Oświęcim is a town in the Lesser Poland province of southern Poland, situated 50 kilometres (31 mi) west of Kraków, near the confluence of the Vistula (Wisła) and Soła rivers. The town is commonly known for being the site of the Auschwitz concentration camp (the camp is also known as KL or KZ Auschwitz Birkenau) during World War II when Poland was under the control of Nazi Germany.
There were approximately 8,000 Jews in the city on the eve of World War II, comprising more than half the population. The Nazis annexed the area to Germany in October 1939 in the Gau of Upper Silesia, which became part of the “second Ruhr” by 1944.
In 1940, Nazi Germany used forced labor to build a new subdivision to house Auschwitz guards and staff, and they decided to build a large chemical plant of IG Farben in 1941 in the eastern outskirts of the town. Polish residents of several districts were forced to abandon their houses, as the Germans wanted to keep the area empty around Auschwitz concentration camp. They planned a 40 square kilometres (15 sq mi) buffer zone around the camp, and they expelled Polish residents in two stages in 1940 and 1941. All the residents of the Zasole district were forced to abandon their homes. In the Plawy and Harmeze districts, more than 90-percent of the buildings were destroyed and the residents of Plawy were transported to Gorlice to fend for themselves. Altogether, some 17,000 people in Oświęcim itself and surrounding villages were forced to leave their homes, and eight villages were wiped off the map, and the population of Oświęcim shrank to 7,600 by April 1941.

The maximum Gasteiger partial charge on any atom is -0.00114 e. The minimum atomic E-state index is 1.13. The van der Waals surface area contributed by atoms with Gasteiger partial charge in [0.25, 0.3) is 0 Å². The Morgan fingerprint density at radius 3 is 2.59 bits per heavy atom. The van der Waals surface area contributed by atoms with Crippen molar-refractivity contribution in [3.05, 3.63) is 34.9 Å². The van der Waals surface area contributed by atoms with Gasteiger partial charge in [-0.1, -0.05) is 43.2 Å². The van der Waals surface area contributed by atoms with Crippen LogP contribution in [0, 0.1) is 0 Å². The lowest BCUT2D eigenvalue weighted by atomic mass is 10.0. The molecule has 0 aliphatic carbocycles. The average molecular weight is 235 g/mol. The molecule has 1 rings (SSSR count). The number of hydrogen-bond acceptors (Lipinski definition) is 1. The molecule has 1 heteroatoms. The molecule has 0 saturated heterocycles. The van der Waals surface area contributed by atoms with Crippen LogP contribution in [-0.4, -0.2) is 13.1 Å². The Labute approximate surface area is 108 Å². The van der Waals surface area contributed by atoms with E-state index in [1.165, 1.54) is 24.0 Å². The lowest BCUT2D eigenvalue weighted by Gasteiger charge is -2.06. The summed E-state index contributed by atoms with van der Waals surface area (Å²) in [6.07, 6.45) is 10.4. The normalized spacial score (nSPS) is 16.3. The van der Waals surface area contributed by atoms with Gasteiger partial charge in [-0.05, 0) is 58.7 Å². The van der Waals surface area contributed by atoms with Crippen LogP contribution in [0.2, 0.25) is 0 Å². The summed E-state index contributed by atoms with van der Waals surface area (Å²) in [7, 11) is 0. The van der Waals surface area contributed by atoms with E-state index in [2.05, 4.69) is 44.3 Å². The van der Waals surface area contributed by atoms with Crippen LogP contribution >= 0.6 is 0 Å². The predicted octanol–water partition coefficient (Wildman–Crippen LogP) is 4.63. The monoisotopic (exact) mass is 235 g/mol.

The Red Army liberated the town and the camp on 27 January 1945, and they opened two temporary camps for German POWs in the complex of Auschwitz-Birkenau. The Auschwitz Soviet camp existed until autumn 1945, and the Birkenau camp lasted until spring 1946. Some 15,000 Germans were interned there. Furthermore, there was a camp of Communist secret police near the rail station in the complex of former “Gemeinschaftslager”. Its prisoners were members of the NSDAP, Hitlerjugend, and BDM, as well as German civilians, the Volksdeutsche, and Upper Silesians who were suspected of being disloyal to Poland.